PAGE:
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Mike Osborne: Dawn

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Some musicians project a cocksure attitude with regard to their abilities, while others can be driven by a lack of confidence. For Mike Osborne, the latter proved to be his undoing. A fixture on the jazz scene in 1960s/70s England, his career was derailed by a combination of drug use and mental illness that exacerbated his self-doubt, and he stopped performing a decade later. He died in 2007 of lung cancer.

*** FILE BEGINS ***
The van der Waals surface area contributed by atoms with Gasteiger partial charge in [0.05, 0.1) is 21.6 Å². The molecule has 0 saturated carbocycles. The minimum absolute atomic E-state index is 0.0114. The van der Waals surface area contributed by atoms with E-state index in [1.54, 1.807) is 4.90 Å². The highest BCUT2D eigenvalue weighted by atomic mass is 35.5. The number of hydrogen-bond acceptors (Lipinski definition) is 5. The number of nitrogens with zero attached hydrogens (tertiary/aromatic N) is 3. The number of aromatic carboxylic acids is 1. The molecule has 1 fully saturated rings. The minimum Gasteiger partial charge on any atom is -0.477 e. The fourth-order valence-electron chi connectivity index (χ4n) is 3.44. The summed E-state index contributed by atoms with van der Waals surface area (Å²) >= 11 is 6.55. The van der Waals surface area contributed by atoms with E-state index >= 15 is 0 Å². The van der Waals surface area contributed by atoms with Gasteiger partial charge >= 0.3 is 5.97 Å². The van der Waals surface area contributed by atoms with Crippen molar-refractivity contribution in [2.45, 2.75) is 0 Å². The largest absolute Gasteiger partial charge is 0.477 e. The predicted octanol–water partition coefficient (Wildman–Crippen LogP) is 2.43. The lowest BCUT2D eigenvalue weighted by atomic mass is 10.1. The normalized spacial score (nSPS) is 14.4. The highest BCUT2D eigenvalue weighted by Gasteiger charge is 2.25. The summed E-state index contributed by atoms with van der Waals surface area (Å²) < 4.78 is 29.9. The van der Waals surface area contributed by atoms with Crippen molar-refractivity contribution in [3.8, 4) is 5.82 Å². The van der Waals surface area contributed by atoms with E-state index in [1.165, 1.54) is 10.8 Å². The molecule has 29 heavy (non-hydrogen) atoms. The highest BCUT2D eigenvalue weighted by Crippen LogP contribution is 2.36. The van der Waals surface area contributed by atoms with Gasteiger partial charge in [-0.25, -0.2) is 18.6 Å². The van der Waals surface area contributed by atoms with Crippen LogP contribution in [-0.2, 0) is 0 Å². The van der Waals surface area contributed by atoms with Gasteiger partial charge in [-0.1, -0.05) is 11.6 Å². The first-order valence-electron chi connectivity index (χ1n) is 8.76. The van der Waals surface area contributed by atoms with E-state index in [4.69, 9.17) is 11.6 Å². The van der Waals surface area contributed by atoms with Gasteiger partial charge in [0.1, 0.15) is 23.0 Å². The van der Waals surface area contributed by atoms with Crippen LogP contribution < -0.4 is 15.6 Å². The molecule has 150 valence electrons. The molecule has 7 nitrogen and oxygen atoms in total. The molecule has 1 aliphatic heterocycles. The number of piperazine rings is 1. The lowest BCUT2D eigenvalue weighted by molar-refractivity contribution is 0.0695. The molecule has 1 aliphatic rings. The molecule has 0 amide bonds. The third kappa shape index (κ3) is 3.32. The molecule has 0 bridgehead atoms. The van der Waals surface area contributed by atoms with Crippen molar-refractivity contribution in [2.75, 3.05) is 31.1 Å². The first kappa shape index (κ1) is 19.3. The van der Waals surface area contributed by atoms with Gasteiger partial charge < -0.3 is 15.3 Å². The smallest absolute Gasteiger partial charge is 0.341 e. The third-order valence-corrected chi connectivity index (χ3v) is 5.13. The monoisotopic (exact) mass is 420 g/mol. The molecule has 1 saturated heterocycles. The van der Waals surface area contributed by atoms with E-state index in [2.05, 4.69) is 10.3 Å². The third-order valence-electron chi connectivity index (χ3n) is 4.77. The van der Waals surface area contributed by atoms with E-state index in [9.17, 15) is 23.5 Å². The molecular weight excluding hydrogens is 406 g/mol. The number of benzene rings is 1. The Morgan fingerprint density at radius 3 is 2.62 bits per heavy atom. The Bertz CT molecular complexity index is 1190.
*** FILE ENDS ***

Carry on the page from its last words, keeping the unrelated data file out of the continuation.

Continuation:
Cuneiform shed some light on the alto saxophonist’s brief career with the 2013 release of performances by S.O.S., a cooperative saxophone trio that also included John Surman. Dawn features recordings of Osborne leading a trio and quartet, playing with a fire inspired by Jackie McLean. Bassist Harry Miller and drummer Louis Moholo-Moholo join him on six tracks from 1970 that stay close to the ground with an energy that seems ready for liftoff at any moment. Miller walks with a fast assurance, while Moholo-Moholo’s accents push Osborne’s spiky tone in creative directions. In their able hands, Herbie Hancock’s “Jack Rabbit” morphs into something closer to Ornette Coleman, due especially to those stop-time breaks.

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